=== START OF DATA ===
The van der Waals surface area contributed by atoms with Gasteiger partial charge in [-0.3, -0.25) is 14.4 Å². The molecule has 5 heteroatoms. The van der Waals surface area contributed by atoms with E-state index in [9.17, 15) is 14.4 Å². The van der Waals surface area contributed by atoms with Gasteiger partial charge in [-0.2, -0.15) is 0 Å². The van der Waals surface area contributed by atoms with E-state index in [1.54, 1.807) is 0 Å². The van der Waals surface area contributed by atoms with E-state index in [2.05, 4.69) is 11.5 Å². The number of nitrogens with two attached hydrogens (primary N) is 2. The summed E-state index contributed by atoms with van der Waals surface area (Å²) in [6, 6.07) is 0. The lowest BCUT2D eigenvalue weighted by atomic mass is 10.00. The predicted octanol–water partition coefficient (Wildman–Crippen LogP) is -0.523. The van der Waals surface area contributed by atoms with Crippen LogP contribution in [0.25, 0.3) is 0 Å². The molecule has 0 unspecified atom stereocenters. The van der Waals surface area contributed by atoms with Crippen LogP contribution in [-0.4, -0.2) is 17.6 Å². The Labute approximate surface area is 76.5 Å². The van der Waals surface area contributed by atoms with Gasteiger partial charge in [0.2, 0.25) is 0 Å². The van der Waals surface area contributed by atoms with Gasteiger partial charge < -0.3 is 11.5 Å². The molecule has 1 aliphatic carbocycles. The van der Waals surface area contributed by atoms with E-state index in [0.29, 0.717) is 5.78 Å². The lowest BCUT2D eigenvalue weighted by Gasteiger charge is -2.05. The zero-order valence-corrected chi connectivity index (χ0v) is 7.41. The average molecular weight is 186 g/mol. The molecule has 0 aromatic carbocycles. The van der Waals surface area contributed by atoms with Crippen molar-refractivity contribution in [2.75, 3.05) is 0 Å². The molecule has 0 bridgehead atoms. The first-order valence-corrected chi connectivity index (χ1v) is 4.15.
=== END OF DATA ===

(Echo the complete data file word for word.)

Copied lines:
The van der Waals surface area contributed by atoms with Gasteiger partial charge in [-0.3, -0.25) is 14.4 Å². The molecule has 5 heteroatoms. The van der Waals surface area contributed by atoms with E-state index in [9.17, 15) is 14.4 Å². The van der Waals surface area contributed by atoms with Gasteiger partial charge in [-0.2, -0.15) is 0 Å². The van der Waals surface area contributed by atoms with E-state index in [1.54, 1.807) is 0 Å². The van der Waals surface area contributed by atoms with E-state index in [2.05, 4.69) is 11.5 Å². The number of nitrogens with two attached hydrogens (primary N) is 2. The summed E-state index contributed by atoms with van der Waals surface area (Å²) in [6, 6.07) is 0. The lowest BCUT2D eigenvalue weighted by atomic mass is 10.00. The predicted octanol–water partition coefficient (Wildman–Crippen LogP) is -0.523. The van der Waals surface area contributed by atoms with Crippen LogP contribution in [0.25, 0.3) is 0 Å². The molecule has 0 unspecified atom stereocenters. The van der Waals surface area contributed by atoms with Crippen LogP contribution in [-0.4, -0.2) is 17.6 Å². The Labute approximate surface area is 76.5 Å². The van der Waals surface area contributed by atoms with Gasteiger partial charge in [0.2, 0.25) is 0 Å². The van der Waals surface area contributed by atoms with Gasteiger partial charge < -0.3 is 11.5 Å². The molecule has 1 aliphatic carbocycles. The van der Waals surface area contributed by atoms with E-state index in [0.29, 0.717) is 5.78 Å². The lowest BCUT2D eigenvalue weighted by Gasteiger charge is -2.05. The zero-order valence-corrected chi connectivity index (χ0v) is 7.41. The average molecular weight is 186 g/mol. The molecule has 0 aromatic carbocycles. The van der Waals surface area contributed by atoms with Crippen molar-refractivity contribution in [2.75, 3.05) is 0 Å². The molecule has 0 bridgehead atoms. The first-order valence-corrected chi connectivity index (χ1v) is 4.15.